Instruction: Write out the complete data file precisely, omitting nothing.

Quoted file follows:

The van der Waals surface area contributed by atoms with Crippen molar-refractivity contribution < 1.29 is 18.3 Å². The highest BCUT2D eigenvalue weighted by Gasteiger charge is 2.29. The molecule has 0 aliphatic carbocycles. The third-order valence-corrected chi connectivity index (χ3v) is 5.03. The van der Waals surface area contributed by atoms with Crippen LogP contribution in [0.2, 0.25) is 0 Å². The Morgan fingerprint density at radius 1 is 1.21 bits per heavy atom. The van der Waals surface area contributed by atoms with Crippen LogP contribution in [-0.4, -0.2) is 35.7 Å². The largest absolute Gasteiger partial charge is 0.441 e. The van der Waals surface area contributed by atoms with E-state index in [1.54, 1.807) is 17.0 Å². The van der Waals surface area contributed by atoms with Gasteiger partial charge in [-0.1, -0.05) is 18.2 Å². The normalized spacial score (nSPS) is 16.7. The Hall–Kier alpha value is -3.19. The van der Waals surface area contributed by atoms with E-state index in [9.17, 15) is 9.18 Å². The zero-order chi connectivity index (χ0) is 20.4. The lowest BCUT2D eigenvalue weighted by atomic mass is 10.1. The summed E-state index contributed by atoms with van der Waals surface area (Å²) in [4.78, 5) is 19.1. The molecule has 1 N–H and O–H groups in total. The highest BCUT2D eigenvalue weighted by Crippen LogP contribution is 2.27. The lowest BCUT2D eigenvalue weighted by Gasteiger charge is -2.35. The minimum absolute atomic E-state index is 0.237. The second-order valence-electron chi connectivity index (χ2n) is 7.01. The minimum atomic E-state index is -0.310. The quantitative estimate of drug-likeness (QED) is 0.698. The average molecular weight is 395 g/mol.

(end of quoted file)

The van der Waals surface area contributed by atoms with Crippen molar-refractivity contribution < 1.29 is 18.3 Å². The highest BCUT2D eigenvalue weighted by Gasteiger charge is 2.29. The molecule has 0 aliphatic carbocycles. The third-order valence-corrected chi connectivity index (χ3v) is 5.03. The van der Waals surface area contributed by atoms with Crippen LogP contribution in [0.2, 0.25) is 0 Å². The Morgan fingerprint density at radius 1 is 1.21 bits per heavy atom. The van der Waals surface area contributed by atoms with Crippen LogP contribution in [-0.4, -0.2) is 35.7 Å². The largest absolute Gasteiger partial charge is 0.441 e. The van der Waals surface area contributed by atoms with E-state index in [1.54, 1.807) is 17.0 Å². The van der Waals surface area contributed by atoms with Gasteiger partial charge in [-0.1, -0.05) is 18.2 Å². The normalized spacial score (nSPS) is 16.7. The Hall–Kier alpha value is -3.19. The van der Waals surface area contributed by atoms with E-state index in [9.17, 15) is 9.18 Å². The zero-order chi connectivity index (χ0) is 20.4. The lowest BCUT2D eigenvalue weighted by atomic mass is 10.1. The summed E-state index contributed by atoms with van der Waals surface area (Å²) in [4.78, 5) is 19.1. The molecule has 1 N–H and O–H groups in total. The highest BCUT2D eigenvalue weighted by Crippen LogP contribution is 2.27. The lowest BCUT2D eigenvalue weighted by Gasteiger charge is -2.35. The minimum absolute atomic E-state index is 0.237. The second-order valence-electron chi connectivity index (χ2n) is 7.01. The minimum atomic E-state index is -0.310. The quantitative estimate of drug-likeness (QED) is 0.698. The average molecular weight is 395 g/mol.